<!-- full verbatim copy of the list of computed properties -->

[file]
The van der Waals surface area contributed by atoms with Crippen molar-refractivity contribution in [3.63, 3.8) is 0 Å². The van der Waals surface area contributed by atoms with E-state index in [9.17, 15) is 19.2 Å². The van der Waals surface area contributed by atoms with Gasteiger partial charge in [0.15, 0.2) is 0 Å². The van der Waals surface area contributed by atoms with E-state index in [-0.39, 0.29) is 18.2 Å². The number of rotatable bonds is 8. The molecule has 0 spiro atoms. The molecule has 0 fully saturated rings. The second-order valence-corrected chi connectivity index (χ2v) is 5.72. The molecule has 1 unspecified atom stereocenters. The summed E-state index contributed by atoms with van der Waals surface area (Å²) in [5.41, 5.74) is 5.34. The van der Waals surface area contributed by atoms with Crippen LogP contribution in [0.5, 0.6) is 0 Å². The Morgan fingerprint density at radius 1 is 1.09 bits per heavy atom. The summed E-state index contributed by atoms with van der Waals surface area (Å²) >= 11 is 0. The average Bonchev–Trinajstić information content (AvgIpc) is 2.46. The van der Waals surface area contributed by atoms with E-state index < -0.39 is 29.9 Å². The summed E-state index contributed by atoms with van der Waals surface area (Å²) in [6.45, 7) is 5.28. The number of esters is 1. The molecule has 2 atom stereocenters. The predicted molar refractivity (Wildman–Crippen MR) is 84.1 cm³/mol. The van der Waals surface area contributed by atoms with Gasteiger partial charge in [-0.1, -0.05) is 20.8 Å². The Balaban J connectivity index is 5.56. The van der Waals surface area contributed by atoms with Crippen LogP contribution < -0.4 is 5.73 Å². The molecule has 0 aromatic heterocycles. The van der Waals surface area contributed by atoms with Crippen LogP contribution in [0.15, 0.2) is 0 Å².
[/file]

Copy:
The van der Waals surface area contributed by atoms with Crippen molar-refractivity contribution in [3.63, 3.8) is 0 Å². The van der Waals surface area contributed by atoms with E-state index in [9.17, 15) is 19.2 Å². The van der Waals surface area contributed by atoms with Gasteiger partial charge in [0.15, 0.2) is 0 Å². The van der Waals surface area contributed by atoms with E-state index in [-0.39, 0.29) is 18.2 Å². The number of rotatable bonds is 8. The molecule has 0 spiro atoms. The molecule has 0 fully saturated rings. The second-order valence-corrected chi connectivity index (χ2v) is 5.72. The molecule has 1 unspecified atom stereocenters. The summed E-state index contributed by atoms with van der Waals surface area (Å²) in [5.41, 5.74) is 5.34. The van der Waals surface area contributed by atoms with Crippen LogP contribution in [0.5, 0.6) is 0 Å². The Morgan fingerprint density at radius 1 is 1.09 bits per heavy atom. The summed E-state index contributed by atoms with van der Waals surface area (Å²) >= 11 is 0. The average Bonchev–Trinajstić information content (AvgIpc) is 2.46. The van der Waals surface area contributed by atoms with E-state index < -0.39 is 29.9 Å². The summed E-state index contributed by atoms with van der Waals surface area (Å²) in [6.45, 7) is 5.28. The number of esters is 1. The molecule has 2 atom stereocenters. The predicted molar refractivity (Wildman–Crippen MR) is 84.1 cm³/mol. The van der Waals surface area contributed by atoms with Gasteiger partial charge in [-0.1, -0.05) is 20.8 Å². The Balaban J connectivity index is 5.56. The van der Waals surface area contributed by atoms with Crippen LogP contribution < -0.4 is 5.73 Å². The molecule has 0 aromatic heterocycles. The van der Waals surface area contributed by atoms with Crippen LogP contribution in [0.15, 0.2) is 0 Å².